Queen Margaret’s School in York hosted a talk from Baroness Grey-Thompson in order to encourage students to become more engaged with the political and parliamentary process. The peer met the girls for an hour to talk about the work and role of the House of Lords. This was followed by a question and answer session on various aspects of the parliamentary process and life at Westminster.
AS-level politics student Tia Taylor said: “Baroness Grey-Thompson is an enthusiastic speaker with a clear passion for her role in the House of Lords as a crossbencher. She shared the quirks and traditions about the house that only a person on the inside would know, such as the nuances when addressing fellow members and how subtle changes can make a difference between offending them and complimenting them.
“When questioned on her opinion about reforming the House of Lords, she responded with an open-minded view, agreeing that the House of Lords would benefit from reform, but explained the complications. She mentioned that if the members from the House of Lords were voted in, it would be unclear who would belong to a constituency and this would raise the question of who is the dominating power between the House of Commons and the House of Lords.”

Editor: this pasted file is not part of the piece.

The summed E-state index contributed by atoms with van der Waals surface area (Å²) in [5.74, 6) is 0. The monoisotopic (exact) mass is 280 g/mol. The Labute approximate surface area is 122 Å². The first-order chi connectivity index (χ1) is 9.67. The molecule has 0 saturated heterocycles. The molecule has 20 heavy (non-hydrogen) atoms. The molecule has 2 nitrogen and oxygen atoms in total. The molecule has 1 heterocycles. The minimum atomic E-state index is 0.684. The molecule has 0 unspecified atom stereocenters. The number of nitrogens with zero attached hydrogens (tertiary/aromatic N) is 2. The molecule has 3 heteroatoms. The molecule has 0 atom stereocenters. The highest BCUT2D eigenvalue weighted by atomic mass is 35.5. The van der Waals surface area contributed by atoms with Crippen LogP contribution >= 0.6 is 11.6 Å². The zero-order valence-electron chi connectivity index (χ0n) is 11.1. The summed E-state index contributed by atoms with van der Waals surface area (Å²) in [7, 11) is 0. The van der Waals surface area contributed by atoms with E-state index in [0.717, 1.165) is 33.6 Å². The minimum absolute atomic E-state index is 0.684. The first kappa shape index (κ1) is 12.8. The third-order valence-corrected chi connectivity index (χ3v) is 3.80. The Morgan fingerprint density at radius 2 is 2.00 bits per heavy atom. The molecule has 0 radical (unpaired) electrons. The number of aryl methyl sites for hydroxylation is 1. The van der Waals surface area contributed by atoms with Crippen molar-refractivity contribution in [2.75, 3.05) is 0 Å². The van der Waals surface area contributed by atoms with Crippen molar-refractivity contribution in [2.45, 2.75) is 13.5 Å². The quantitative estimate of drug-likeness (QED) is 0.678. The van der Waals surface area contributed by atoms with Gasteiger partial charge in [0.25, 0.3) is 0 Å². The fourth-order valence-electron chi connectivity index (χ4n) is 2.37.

Carole Cameron, acting head at Queen Margaret’s, said: “This was a fantastic opportunity for our girls to interact with someone who knows the parliamentary system inside out, as it can sometimes seem far removed from their daily lives.”
The visit was arranged through the Lord Speaker’s ‘Peers in Schools’ programme, which has been running across the UK since 2007 and has so far involved around 75,000 young people. This continuing outreach programme sends members of the House of Lords into schools and colleges across the country to give talks in support of the citizenship curriculum.